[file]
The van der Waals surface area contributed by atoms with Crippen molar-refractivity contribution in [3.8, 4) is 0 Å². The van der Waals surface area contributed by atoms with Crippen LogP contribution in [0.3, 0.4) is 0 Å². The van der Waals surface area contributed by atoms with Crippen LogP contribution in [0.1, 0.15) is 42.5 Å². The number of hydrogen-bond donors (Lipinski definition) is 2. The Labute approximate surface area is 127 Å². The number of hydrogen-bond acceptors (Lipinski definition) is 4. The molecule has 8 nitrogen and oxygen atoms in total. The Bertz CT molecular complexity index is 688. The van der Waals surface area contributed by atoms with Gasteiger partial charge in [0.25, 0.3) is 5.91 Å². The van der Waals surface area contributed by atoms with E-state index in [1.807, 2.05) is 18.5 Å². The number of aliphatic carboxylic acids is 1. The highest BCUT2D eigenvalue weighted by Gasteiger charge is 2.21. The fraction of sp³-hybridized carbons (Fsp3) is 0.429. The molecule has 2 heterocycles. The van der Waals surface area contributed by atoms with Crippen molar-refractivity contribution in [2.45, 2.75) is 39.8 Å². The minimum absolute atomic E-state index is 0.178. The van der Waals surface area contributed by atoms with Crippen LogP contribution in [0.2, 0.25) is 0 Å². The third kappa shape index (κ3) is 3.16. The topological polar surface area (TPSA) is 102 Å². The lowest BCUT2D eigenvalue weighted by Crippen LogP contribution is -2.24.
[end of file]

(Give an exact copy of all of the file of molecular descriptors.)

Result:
The van der Waals surface area contributed by atoms with Crippen molar-refractivity contribution in [3.8, 4) is 0 Å². The van der Waals surface area contributed by atoms with Crippen LogP contribution in [0.3, 0.4) is 0 Å². The van der Waals surface area contributed by atoms with Crippen LogP contribution in [0.1, 0.15) is 42.5 Å². The number of hydrogen-bond donors (Lipinski definition) is 2. The Labute approximate surface area is 127 Å². The number of hydrogen-bond acceptors (Lipinski definition) is 4. The molecule has 8 nitrogen and oxygen atoms in total. The Bertz CT molecular complexity index is 688. The van der Waals surface area contributed by atoms with Gasteiger partial charge in [0.25, 0.3) is 5.91 Å². The van der Waals surface area contributed by atoms with E-state index in [1.807, 2.05) is 18.5 Å². The number of aliphatic carboxylic acids is 1. The highest BCUT2D eigenvalue weighted by Gasteiger charge is 2.21. The fraction of sp³-hybridized carbons (Fsp3) is 0.429. The molecule has 2 heterocycles. The van der Waals surface area contributed by atoms with Crippen molar-refractivity contribution in [2.45, 2.75) is 39.8 Å². The minimum absolute atomic E-state index is 0.178. The van der Waals surface area contributed by atoms with Crippen LogP contribution in [0.2, 0.25) is 0 Å². The third kappa shape index (κ3) is 3.16. The topological polar surface area (TPSA) is 102 Å². The lowest BCUT2D eigenvalue weighted by Crippen LogP contribution is -2.24.